Some of China’s most spectacular scenery lies along the course of the Yangtze River. For centuries, waterfalls and rapids made navigation treacherous, but since the completion of a series of ‘mega-dams’ in 2003, cruise ships have been able to sail all the way from Chongqing in the west to Shanghai on the eastern seaboard. The main incentive to make this superb journey is the chance to see the awe-inspiring ‘Three Gorges’ – a trio of deep trenches through the Wu mountain range. Numerous archeological sites also punctuate the route, the most scenic stretches of which can be covered in three to four days, depending on the direction of travel. For more on Yangtze Cruises, click here.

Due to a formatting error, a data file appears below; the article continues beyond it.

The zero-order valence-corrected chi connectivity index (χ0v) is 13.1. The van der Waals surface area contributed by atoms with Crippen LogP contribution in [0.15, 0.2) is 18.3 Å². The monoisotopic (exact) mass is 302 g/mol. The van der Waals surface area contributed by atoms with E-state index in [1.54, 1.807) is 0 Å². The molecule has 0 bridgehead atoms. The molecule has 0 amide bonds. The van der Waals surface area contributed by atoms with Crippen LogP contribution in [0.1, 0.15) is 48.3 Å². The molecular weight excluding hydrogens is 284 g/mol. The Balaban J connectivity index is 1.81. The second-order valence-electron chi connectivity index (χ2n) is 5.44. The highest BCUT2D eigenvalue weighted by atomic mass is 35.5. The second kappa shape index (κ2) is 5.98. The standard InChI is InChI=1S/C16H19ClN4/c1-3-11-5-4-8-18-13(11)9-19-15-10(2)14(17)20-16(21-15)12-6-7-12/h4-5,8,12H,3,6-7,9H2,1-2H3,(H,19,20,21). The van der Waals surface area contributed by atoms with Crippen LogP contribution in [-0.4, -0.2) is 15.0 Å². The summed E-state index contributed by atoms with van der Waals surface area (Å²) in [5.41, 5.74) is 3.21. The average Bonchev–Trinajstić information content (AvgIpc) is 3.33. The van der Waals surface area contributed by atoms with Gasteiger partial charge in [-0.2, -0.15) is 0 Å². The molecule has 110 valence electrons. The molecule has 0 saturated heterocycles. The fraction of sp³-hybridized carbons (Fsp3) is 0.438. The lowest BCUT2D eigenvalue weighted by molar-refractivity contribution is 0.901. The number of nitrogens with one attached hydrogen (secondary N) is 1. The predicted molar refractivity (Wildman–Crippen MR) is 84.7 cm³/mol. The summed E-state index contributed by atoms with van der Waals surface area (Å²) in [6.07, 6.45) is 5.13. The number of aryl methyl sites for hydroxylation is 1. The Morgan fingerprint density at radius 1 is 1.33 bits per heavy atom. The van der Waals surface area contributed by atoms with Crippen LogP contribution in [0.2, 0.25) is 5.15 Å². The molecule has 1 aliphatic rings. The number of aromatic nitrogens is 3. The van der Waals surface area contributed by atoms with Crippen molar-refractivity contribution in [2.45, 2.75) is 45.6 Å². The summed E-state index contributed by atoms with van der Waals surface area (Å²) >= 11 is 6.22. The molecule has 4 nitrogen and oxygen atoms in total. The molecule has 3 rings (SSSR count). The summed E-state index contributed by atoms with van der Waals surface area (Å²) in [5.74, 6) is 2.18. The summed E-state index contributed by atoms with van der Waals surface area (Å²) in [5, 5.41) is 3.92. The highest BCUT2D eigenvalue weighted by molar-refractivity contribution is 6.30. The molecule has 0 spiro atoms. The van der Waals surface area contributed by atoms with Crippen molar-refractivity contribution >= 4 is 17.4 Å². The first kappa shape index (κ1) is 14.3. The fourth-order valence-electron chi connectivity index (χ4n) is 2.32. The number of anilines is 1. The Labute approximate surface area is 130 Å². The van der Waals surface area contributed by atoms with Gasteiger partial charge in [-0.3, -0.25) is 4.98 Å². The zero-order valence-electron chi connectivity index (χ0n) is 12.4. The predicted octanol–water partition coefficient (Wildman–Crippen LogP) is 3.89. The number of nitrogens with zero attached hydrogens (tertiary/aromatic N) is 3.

China’s other popular cruising river is the Li, in Guangzi Province. A fleet of tourist vessels chug year round along a particularly beautiful section of this sinuous, slow flowing river between Guilin and Yangshuo, where a tract of towering limestone hills draped in greenery form one of the country’s most iconic landscapes. You can also make shorter trips on bamboo rafts from Yangshuo, where ‘cormorant fisherman’ remain a common sight.